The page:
Since 1951, The Nature Conservancy has worked with communities, businesses and people to protect more than 117 million acres around the world.
The Conservancy's mission is to preserve the plants, animals and natural communities that represent the diversity of life on Earth by protecting the lands and waters each need to survive.
In 1946 a small group of scientists formed the Ecologist Union, resolving to take direct action to save threatened natural areas. They changed their name to The Nature Conservancy in 1950.
For the next five years the conservancy grew, establishing offices throughout the nation. In 1955, land acquisition, a key protection tool for the conservancy, began with a 60-acre purchase along the Mianus River Gorge on the border of New York and Connecticut. The conservancy provided $7,500 to finance the purchase, with the provision that the loan be repaid for use in other conservation efforts. The revolving loan fund that resulted was the Land Preservation Fund and is still the organization's foremost conservation tool.
As years passed, the conservancy grew stronger, receiving donated land and embarking on new partnerships. In 1965 a gift from the Ford Foundation enabled the conservancy to hire its first full-time, paid president.
In 1970 a vice president was hired, Robert E. Jenkins, who leads the organization to create a biological inventory of the nation, introducing heightened scientific rigor to land acquisition choices. The inventory provided the impetus to create the state Natural Heritage Network. This network covered all 50 states by 1970.
The conservancy spread its wings and launched the International Conservation Program in 1980. The objective was to identify natural areas and conservation organizations in Latin America in need of technical and financial assistance.
During the next 11 years, the conservancy continued to grow by protecting more land in the U.S. and overseas, while still instituting new programs. One such program was started in 1991, named Last Great Places: An Alliance for People and the Environment.
The alliance was a multinational, $300 million initiative to protect large-scale ecosystems by making people part of the solution. The initiative emphasizes core reserve areas surrounded by buffer zones, where appropriate human uses were encouraged.
For its innovative work at the Virginia Coast Reserve, a flagship site for the initiative, the conservancy received the first President's Environment and Conservation Challenge Award.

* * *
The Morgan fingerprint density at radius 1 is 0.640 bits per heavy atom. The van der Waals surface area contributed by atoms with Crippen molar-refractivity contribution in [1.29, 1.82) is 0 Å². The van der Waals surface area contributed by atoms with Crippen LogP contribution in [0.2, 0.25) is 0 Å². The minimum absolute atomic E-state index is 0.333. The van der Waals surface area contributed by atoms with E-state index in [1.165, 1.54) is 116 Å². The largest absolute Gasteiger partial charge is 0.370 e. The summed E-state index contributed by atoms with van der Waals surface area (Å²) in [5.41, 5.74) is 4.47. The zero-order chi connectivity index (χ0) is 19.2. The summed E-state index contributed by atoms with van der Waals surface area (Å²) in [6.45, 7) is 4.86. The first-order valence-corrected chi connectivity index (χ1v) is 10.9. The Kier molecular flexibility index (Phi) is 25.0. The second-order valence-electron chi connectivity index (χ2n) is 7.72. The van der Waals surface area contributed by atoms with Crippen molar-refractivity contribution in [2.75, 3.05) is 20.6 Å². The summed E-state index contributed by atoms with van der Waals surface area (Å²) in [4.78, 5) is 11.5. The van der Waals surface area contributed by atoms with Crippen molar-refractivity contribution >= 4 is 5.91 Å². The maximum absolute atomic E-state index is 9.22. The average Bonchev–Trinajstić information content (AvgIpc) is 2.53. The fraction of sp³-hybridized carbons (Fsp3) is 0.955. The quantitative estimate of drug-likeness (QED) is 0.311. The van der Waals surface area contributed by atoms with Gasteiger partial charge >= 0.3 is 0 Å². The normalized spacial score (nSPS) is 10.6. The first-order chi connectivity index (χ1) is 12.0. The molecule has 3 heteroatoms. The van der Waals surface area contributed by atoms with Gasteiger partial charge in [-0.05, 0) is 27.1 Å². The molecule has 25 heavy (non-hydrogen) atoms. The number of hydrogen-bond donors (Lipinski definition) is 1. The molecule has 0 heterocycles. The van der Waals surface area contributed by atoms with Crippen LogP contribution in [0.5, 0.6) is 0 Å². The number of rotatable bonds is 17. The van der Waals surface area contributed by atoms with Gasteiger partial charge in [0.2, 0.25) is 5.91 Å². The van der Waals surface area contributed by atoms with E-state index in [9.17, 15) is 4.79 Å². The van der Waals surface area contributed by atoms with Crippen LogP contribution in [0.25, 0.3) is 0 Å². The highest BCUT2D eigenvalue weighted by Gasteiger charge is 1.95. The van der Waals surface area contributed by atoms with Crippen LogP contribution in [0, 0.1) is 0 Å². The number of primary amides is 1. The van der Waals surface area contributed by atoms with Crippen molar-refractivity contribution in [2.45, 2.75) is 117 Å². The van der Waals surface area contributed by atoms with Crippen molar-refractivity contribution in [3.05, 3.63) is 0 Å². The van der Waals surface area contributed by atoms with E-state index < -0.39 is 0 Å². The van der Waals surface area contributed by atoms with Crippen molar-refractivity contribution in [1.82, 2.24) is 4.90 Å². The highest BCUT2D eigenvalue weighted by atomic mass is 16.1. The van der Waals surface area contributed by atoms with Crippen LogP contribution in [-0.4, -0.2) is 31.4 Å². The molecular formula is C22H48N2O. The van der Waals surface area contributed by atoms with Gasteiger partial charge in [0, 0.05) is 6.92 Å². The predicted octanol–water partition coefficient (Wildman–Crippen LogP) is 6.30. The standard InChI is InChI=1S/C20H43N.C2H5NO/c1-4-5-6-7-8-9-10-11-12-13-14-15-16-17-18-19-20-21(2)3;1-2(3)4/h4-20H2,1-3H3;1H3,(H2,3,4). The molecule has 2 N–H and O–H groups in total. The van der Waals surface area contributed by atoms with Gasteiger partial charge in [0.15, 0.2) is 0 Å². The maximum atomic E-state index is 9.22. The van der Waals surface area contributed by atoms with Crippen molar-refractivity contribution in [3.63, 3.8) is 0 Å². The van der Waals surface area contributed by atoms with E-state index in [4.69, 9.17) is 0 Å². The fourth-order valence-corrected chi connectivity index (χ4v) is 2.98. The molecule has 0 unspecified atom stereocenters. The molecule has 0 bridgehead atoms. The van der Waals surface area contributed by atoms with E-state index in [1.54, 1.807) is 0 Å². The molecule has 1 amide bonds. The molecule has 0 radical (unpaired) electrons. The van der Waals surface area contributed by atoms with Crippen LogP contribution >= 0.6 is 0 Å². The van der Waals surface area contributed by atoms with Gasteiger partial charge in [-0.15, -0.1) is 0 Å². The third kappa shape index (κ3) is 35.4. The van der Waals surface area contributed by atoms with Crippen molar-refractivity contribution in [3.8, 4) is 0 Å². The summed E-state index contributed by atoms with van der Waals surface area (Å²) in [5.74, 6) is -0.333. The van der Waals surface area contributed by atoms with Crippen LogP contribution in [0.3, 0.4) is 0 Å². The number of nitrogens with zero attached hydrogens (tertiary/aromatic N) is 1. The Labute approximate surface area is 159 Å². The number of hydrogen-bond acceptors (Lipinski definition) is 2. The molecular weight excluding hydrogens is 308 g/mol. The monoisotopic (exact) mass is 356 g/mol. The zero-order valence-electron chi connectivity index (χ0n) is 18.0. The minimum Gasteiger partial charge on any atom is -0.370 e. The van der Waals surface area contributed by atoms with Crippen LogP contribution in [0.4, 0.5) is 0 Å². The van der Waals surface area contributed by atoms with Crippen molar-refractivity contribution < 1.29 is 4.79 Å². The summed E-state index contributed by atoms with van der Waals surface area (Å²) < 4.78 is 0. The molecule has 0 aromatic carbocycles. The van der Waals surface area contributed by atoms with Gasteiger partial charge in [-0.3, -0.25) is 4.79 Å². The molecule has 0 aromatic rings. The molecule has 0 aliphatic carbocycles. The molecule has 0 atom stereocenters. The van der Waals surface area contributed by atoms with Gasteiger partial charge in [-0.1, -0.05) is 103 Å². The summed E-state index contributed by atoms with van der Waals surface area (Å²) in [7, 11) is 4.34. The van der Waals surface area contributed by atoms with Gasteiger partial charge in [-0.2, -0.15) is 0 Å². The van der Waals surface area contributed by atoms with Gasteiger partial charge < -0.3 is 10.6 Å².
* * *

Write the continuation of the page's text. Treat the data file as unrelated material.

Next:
By 1999 the conservancy's membership was more than 1 million people. In 2001, Steve McCormick became president and chief executive officer of the conservancy. This same year the conservancy also turned 50 years old. In celebration, 12 renowned photographers, including Annie Leibovitz and William Wegman, captured the rich and complex splendor of some of the Last Great Places in a photography exhibit.
Also in 2001, the conservancy acquired property for Oregon's Zumwalt Prairie Preserve on the edge of Hells Canyon in Wallowa County. The conservancy's 42-square mile preserve includes extensive native bunchgrass prairie habitats and wooded canyons descending to the Imnaha River. Creeks on the preserve harbor spawning grounds for endangered Snake River steelhead and chinook salmon. Zumwalt Prairie is also renowned for its concentrations of breeding hawks and eagles and other wildlife.
In 2003, the conservancy, Conservation International and the World Wildlife Fund, partnered with Chilean environmental organizations to protect the rare plants and wildlife on 147,500 acres of biologically rich temperate rainforest in the Validivian Coastal Range in southern Chile.
Also in 2003, the conservancy and the National Park Service jointly purchased the 116,000-acre Kahuka Ranch in Hawaii to add to Hawaii Volcanoes National Park.
The purchase increases the size of the 217,000-acre park by 50 percent, and is the largest conservation transaction in Hawaii's history.
To date, the conservancy has 15,274,000 cumulative acres protected in the U.S; 83,503,700 cumulative acres protected in Canada, Latin America & Caribbean; and 18,393,225 cumulative acres protected in the Asia-Pacific region.
The current number of conservancy preserves is about 1,400.